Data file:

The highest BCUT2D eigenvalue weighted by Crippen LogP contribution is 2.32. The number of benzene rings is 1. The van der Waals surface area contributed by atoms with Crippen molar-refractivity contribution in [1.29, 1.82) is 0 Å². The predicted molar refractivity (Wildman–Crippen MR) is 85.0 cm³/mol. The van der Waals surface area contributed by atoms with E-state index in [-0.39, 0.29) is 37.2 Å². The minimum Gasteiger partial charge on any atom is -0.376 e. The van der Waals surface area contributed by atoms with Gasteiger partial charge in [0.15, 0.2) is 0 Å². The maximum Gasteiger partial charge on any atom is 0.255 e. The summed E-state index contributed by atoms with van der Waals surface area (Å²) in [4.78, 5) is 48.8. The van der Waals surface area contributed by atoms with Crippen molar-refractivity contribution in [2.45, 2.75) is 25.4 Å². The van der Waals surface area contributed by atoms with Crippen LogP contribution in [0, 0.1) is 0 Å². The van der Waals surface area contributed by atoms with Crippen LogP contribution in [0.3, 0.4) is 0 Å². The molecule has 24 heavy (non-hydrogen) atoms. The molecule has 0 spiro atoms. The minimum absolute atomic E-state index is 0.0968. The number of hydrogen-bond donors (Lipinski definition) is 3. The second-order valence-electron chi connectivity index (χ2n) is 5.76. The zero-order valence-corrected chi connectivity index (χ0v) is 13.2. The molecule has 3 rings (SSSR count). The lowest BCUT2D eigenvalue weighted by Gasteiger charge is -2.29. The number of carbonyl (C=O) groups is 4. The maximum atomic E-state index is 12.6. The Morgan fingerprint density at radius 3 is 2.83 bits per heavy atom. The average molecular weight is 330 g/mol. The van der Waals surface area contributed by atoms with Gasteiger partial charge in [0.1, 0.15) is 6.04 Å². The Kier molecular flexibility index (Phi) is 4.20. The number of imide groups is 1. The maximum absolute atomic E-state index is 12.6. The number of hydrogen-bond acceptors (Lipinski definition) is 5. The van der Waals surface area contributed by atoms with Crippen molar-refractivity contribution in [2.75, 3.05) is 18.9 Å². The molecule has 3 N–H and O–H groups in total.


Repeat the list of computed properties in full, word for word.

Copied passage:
The highest BCUT2D eigenvalue weighted by Crippen LogP contribution is 2.32. The number of benzene rings is 1. The van der Waals surface area contributed by atoms with Crippen molar-refractivity contribution in [1.29, 1.82) is 0 Å². The predicted molar refractivity (Wildman–Crippen MR) is 85.0 cm³/mol. The van der Waals surface area contributed by atoms with E-state index in [-0.39, 0.29) is 37.2 Å². The minimum Gasteiger partial charge on any atom is -0.376 e. The van der Waals surface area contributed by atoms with Gasteiger partial charge in [0.15, 0.2) is 0 Å². The maximum Gasteiger partial charge on any atom is 0.255 e. The summed E-state index contributed by atoms with van der Waals surface area (Å²) in [4.78, 5) is 48.8. The van der Waals surface area contributed by atoms with Crippen molar-refractivity contribution in [2.45, 2.75) is 25.4 Å². The van der Waals surface area contributed by atoms with Crippen LogP contribution in [0, 0.1) is 0 Å². The van der Waals surface area contributed by atoms with Crippen LogP contribution in [0.3, 0.4) is 0 Å². The molecule has 24 heavy (non-hydrogen) atoms. The molecule has 0 spiro atoms. The minimum absolute atomic E-state index is 0.0968. The number of hydrogen-bond donors (Lipinski definition) is 3. The second-order valence-electron chi connectivity index (χ2n) is 5.76. The zero-order valence-corrected chi connectivity index (χ0v) is 13.2. The molecule has 3 rings (SSSR count). The lowest BCUT2D eigenvalue weighted by Gasteiger charge is -2.29. The number of carbonyl (C=O) groups is 4. The maximum atomic E-state index is 12.6. The Morgan fingerprint density at radius 3 is 2.83 bits per heavy atom. The average molecular weight is 330 g/mol. The van der Waals surface area contributed by atoms with Gasteiger partial charge in [0.1, 0.15) is 6.04 Å². The Kier molecular flexibility index (Phi) is 4.20. The number of imide groups is 1. The maximum absolute atomic E-state index is 12.6. The number of hydrogen-bond acceptors (Lipinski definition) is 5. The van der Waals surface area contributed by atoms with Crippen molar-refractivity contribution in [2.75, 3.05) is 18.9 Å². The molecule has 3 N–H and O–H groups in total.